There are many safe, comfortable elimination communication positions. Read step-by-step instructions for some of the most common positions here. Pick and choose from them or decide to use one that works just for you and your baby!
The most basic position for you to hold your baby in is the “cradling hold.” In this position you hold your baby with his back to your chest. Place one hand under each thigh and hold him securely with his legs spread slightly.
You're basically holding your little one in a supported squat. He feels cozy and secure because his back is firmly against your chest and your hands are holding him steady.
This squatting position makes it easy for your baby to eliminate without straining.
You can use a finger to “aim” your baby boy's penis into the potty or bowl you're using for him. You can also angle your baby a little forward to prevent splashing.
You can vary this cradle hold in many ways:
You can also modify this position with a tiny baby by holding her more along one arm, as if you were going to nurse her. This gives her even more security.
It's also a viable position to nurse your baby in if you expect her to have a bowel movement while nursing. You can position her over a little potty bowl or an open prefold diaper to catch the stool.
Small babies may enjoy the reclining hold. This is similar to the cradling hold except you let your baby lie down along your forearms. You're still supporting him firmly under the knees. His body is just lying along your forearms.
A variation of this position is used in many traditional cultures. The mother reclines the baby on her legs so that his bottom is resting near her feet. With her legs and feet slightly spread this makes a comfy, clean position for the baby. It works well outdoors.
In this position you're seated in a chair or on some other raised surface (such as a bed). You lean forward and lower your baby down to eliminate. This works well if you're outside with her.
It's also ideal for nighttime use. You could have a wide, shallow bowl (we like to use an inexpensive dishpan) at the side of the bed. At night you simply sit up and lean baby down over the potty bowl, then lift him back up and nurse back to sleep.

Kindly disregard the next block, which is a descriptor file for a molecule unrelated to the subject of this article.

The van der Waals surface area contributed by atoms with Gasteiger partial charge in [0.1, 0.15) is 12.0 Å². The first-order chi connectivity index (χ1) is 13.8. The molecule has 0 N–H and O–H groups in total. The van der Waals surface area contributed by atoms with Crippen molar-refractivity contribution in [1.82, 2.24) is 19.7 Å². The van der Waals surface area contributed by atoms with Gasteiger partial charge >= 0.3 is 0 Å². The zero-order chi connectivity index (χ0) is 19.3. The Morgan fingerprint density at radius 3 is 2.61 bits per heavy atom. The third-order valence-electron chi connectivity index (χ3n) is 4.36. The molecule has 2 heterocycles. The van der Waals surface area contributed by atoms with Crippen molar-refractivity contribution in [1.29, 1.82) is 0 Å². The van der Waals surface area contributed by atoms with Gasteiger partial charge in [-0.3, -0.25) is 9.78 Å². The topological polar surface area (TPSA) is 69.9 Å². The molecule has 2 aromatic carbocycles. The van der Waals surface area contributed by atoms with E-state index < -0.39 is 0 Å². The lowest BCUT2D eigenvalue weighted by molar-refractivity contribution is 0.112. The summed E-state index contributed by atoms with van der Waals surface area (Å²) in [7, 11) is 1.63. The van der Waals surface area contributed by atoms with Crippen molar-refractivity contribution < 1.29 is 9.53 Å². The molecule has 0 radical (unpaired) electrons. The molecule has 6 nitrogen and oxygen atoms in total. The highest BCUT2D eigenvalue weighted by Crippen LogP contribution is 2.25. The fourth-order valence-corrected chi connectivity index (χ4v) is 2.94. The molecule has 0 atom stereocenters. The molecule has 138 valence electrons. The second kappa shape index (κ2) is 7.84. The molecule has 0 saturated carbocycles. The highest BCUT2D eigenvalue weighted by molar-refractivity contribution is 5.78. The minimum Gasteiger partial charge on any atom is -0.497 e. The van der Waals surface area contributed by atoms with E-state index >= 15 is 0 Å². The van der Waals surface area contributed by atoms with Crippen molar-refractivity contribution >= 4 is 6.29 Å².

Once your baby is bigger you can try out the “under the arm” hold. This is a great hold if you need to have another hand free to tend another child.
Simply tuck your baby under one arm, supporting her under her knees with your hand and forearm. You can angle your baby any way that you like and you have one hand free to clean baby when she is done.
A stable baby with good head and body control may like to squat to potty. Place your baby's feet on the edge of the toilet and hold him under his arms while he squats over the bowl to eliminate. My fourth baby loved this position starting around 14 months.
You can also help your baby to squat and go outdoors.
A good position for older baby boys. Stand your little one on the edge of the tub or large sink and pee. This works especially well if the baby can see himself in the mirror while he goes… such an interesting experience!
I already discussed letting the baby lie along your legs. But there are a couple of other leg positions. An older baby can sit on your legs when you're sitting in a chair. Just keep your legs open slightly and firmly on the ground. A bowl between your thighs catches pee.
Another traditional leg position uses the feet to position baby. You sit on the ground with your knees bent and your heels on the floor. Spread your feet slightly apart and put baby facing you, with her back against your feet. This creates a perfect little seat for the baby and is a good position to use outdoors.
You can support your baby on the potty in a number of ways. If you want to use a little potty with a young baby, start with the potty on your lap (or between your knees). Hold your baby in the same cradling position you normally would, only also have him over/on the potty.
You can move to having the potty on the floor (or counter) and supporting your baby while he uses it there. It won't be long before your baby can sit unassisted on the potty, but he may still want your help for quite some time.
There are many different positions that you can choose from. And, of course, you can always make your own up! Be flexible and figure out which positions work the best for you and for your baby. They may change over time and as your baby grows. It's always an adventure!
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